Forms and reports     You can add the Date/Time Extended data type to a form or report. In a form you can use the date picker and the input mask to enter a date with the larger range, but not the fractional precision for nanoseconds.

Expression Support   The Date/Time Extended data type supports SQL Aggregate Functions and expression evaluation. For example, using LoggedDateTime as a field with the Date/Time Extended data type:

Task

Example

Result

Find the minimum value

Min(LoggedDateTime)

The earliest date and time within the range

Extract the month

Month(LoggedDateTime)

The month name, such as January

Add one day

[LoggedDateTime]+1

Tuesday would become Wednesday

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Backward Compatibility Considerations

The Date/Time Extended data type is not compatible with non-subscription versions of Microsoft Access. As a result, if the data type is implemented within a local Access table and the Access database is used with a non-subscription version of Access, you can’t open the database.

You can enable or disable the Date/Time Extended data type for linking and importing operations with the Current Database Access option Support Date Time Extended (DateTime2) Data Type for Linked/lmported Tables. For more information, see Set user options for the current database.

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Using the Date/Time Extended data type as a string in VBA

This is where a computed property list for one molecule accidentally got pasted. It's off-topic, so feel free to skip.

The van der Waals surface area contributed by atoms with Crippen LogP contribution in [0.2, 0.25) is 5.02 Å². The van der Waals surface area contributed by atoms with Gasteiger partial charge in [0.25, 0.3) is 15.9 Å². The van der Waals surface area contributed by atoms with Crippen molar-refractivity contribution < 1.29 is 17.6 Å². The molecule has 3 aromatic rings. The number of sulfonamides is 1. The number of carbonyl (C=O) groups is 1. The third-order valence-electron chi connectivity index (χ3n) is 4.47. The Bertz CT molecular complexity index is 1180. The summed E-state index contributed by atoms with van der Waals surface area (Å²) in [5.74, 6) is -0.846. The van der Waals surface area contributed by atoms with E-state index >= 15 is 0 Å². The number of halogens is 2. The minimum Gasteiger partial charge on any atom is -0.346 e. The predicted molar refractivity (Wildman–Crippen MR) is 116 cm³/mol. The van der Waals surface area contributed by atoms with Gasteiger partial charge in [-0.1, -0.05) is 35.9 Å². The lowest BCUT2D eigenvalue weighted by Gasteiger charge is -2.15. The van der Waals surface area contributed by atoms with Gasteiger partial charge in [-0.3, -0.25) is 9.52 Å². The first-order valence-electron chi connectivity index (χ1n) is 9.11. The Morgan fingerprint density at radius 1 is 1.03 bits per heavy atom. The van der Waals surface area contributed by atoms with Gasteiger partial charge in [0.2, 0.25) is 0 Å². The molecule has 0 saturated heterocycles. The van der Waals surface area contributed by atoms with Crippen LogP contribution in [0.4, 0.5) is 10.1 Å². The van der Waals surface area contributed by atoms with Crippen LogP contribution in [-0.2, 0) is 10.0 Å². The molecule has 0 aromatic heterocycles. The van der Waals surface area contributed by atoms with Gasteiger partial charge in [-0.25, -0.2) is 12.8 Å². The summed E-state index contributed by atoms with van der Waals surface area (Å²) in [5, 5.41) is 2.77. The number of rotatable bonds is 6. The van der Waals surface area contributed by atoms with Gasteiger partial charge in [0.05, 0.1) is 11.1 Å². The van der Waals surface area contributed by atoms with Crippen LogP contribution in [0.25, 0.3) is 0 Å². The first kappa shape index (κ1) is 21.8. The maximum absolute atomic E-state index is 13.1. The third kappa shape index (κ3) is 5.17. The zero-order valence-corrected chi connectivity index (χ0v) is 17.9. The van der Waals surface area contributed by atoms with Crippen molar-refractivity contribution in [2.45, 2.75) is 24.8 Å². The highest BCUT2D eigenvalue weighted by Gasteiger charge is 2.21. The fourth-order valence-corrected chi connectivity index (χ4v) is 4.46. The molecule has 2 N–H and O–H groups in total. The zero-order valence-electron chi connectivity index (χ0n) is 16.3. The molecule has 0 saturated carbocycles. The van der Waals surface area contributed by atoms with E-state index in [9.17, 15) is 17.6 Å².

The following VBA examples use DAO methods to display, enter, and evaluate the Date/Time Extended data type based on the table below.

ID

DTEData

DTData

1

1/1/2 1:01:03.1234567 AM

1/1/2001

Table name:    DTETable
ID data type:    Autonumber
DTEData data type:    Date/Time Extended
DTData data type:    Date/Time

Example: Displaying the date and time

The following example displays the date and time. The format used is mm/dd/yyyy hh:mm:ss.nnnnnnn in 24 hour clock. The format is not customizable.

Dim db As Database
Dim rs As Recordset
Set db = CurrentDb
Set rs = db.OpenRecordset("DTETable")
Do Until rs.EOF
    Debug.Print rs!DTETable
    rs.MoveNext
Loop

Result    Access displays: 01/01/0002 01:01:03.1234567.

Example: Entering the date and time

The following example enters the date and time using a string format. All standard date and time formats are supported.

Dim db As Database
Dim rs As Recordset
Set db = CurrentDb
Set rs = db.OpenRecordset("DTETable")
With CurrentDb.OpenRecordset("DTETable")
    .AddNew
    ![DTEData] = "1/1/9999 1:1:1.0123 AM"
    ![DTData] = #1/1/2001#
    .Update
End With

Result    Access adds a new row (ID = 2):

ID

DTEData

DTData

1

1/1/2 1:01:03.1234567 AM

1/1/2001

2

1/1/9999 1:01:01.0123000 AM

1/1/2001

Example: Evaluating a query expression

The following example uses the Day Function to extract the day number from the date and time fields.

Dim db As Database
Dim rs As Recordset
Set db = CurrentDb
Set rs = db.OpenRecordset("SELECT Day(DTEData) as day FROM DTETable")
Do Until rs.EOF
    Debug.Print "The day of the month is: "&rs!day
    rs.MoveNext
Loop

Result    Access displays:

The day of the month is: 1
The day of the month is: 1

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See Also

Introduction to data types and field properties

Format a date and time field

Create or delete a date and time field